Squares & TrianglesTriangles
The triangles in the mathematics collections illustrate the products sold by leading American makers of drawing instruments, including Darling, Brown & Sharpe of Providence, R.I.; and Keuffel & Esser of New York City. An American inventor, LeRoy J. Leishman, devised the Arcascope triangle and combination instrument. The objects on this page also show a transition from triangles made from steel, wood, and rubber to triangles made from plastic. The change in materials in the early 20th century has created a problem for preserving these instruments, as celluloid-based plastics are chemically unstable. Several of these objects are deteriorating despite efforts to store them in a controlled environment.
"Squares & Triangles - Triangles" showing 1 items.
- This clear plastic semicircular protractor is contained within an irregularly shaped piece of plastic that features a French curve at the top, two triangles (of 60° and 45°) on the sides, and a 5-1/2" scale along the bottom.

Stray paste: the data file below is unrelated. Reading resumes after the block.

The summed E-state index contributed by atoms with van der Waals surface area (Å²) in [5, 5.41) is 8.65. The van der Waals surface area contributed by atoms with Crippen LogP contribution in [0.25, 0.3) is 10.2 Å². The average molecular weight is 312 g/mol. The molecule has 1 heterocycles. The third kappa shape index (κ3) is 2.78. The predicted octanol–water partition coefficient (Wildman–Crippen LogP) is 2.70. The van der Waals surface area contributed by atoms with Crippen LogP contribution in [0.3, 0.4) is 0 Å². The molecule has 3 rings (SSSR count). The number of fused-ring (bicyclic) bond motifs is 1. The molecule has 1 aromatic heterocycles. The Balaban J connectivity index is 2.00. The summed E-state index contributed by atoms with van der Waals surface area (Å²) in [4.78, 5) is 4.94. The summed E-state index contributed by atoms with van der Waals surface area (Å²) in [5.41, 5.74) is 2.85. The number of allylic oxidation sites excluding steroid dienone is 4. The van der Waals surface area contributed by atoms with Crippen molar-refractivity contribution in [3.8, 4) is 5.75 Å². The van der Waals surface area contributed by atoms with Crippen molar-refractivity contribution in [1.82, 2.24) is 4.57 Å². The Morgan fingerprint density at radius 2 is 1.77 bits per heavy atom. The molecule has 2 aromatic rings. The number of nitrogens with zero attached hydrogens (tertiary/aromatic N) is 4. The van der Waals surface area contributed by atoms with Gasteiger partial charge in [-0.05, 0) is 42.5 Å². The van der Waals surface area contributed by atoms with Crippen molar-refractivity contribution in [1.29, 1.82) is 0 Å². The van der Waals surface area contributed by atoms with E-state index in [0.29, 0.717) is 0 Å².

- The scale is divided to 16ths of an inch and is marked by single inches from 1" to 5". The protractor is divided to single degrees and marked by tens from 10° to 90° to 170° and from 170° to 90° to 10°. A semicircular slot separates the protractor from the French curve. Cut-out stencils for six circles range in diameter from 1/8" to 7/16". Also included are two slots for drawing angles of 30° and 45° and templates for an equilateral hexagon and two closed curves. On the curve the object is marked: SP [/] PROTRACTOR – FRENCH CURVE – TRIANGLES – RULER – CIRCLE GAUGES. Between the protractor and scale, the object is marked: MADE IN U.S.A.; 2; STERLING 544. The markings were stamped in black but are wearing off.
- Sterling Plastics was operated by George and Mary Staab in Mountainside, N. J., through the late 1960s. It was a division of Borden Chemical Company in the 1970s and 1980s, during which time this object was called the 7-IN-1 Protractor. For other products of Sterling Plastics, see slide rule 1988.0807.01 and adding machine MA*335327. James J. Williams gave this protractor to the Smithsonian.
- Reference: Toxic Substances Control Act: Trademarks and Product Names Reported in Conjunction with the Chemical Substance Initial Inventory (Washington, D.C.: United States Environmental Protection Agency, 1979), 90.
- Currently not on view
- date made
- ca 1975
- Sterling Plastics
- ID Number
- nonaccession number
- catalog number
- Data Source
- National Museum of American History, Kenneth E. Behring Center